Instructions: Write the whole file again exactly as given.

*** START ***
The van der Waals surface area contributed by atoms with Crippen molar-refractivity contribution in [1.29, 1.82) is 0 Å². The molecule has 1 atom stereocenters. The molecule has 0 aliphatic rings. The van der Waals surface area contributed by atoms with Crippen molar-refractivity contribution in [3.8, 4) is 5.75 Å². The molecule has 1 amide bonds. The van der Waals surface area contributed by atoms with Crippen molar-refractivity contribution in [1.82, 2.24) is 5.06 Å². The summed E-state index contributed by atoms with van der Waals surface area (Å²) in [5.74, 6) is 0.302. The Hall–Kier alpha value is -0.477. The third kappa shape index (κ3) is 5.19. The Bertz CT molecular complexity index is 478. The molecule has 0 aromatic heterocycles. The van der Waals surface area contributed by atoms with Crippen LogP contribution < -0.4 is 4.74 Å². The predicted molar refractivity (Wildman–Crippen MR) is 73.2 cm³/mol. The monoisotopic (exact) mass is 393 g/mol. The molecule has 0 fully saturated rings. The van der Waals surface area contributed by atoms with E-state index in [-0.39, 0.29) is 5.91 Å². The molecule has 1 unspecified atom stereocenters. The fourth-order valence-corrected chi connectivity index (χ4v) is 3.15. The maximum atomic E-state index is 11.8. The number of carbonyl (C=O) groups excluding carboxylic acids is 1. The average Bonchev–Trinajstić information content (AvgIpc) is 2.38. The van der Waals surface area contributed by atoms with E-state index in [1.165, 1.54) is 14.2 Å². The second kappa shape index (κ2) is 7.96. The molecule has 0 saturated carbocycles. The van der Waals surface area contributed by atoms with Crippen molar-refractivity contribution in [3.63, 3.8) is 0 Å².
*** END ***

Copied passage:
The van der Waals surface area contributed by atoms with Crippen molar-refractivity contribution in [1.29, 1.82) is 0 Å². The molecule has 1 atom stereocenters. The molecule has 0 aliphatic rings. The van der Waals surface area contributed by atoms with Crippen molar-refractivity contribution in [3.8, 4) is 5.75 Å². The molecule has 1 amide bonds. The van der Waals surface area contributed by atoms with Crippen molar-refractivity contribution in [1.82, 2.24) is 5.06 Å². The summed E-state index contributed by atoms with van der Waals surface area (Å²) in [5.74, 6) is 0.302. The Hall–Kier alpha value is -0.477. The third kappa shape index (κ3) is 5.19. The Bertz CT molecular complexity index is 478. The molecule has 0 aromatic heterocycles. The van der Waals surface area contributed by atoms with Crippen LogP contribution < -0.4 is 4.74 Å². The predicted molar refractivity (Wildman–Crippen MR) is 73.2 cm³/mol. The monoisotopic (exact) mass is 393 g/mol. The molecule has 0 fully saturated rings. The van der Waals surface area contributed by atoms with E-state index in [-0.39, 0.29) is 5.91 Å². The molecule has 1 unspecified atom stereocenters. The fourth-order valence-corrected chi connectivity index (χ4v) is 3.15. The maximum atomic E-state index is 11.8. The number of carbonyl (C=O) groups excluding carboxylic acids is 1. The average Bonchev–Trinajstić information content (AvgIpc) is 2.38. The van der Waals surface area contributed by atoms with E-state index in [1.165, 1.54) is 14.2 Å². The second kappa shape index (κ2) is 7.96. The molecule has 0 saturated carbocycles. The van der Waals surface area contributed by atoms with Crippen molar-refractivity contribution in [3.63, 3.8) is 0 Å².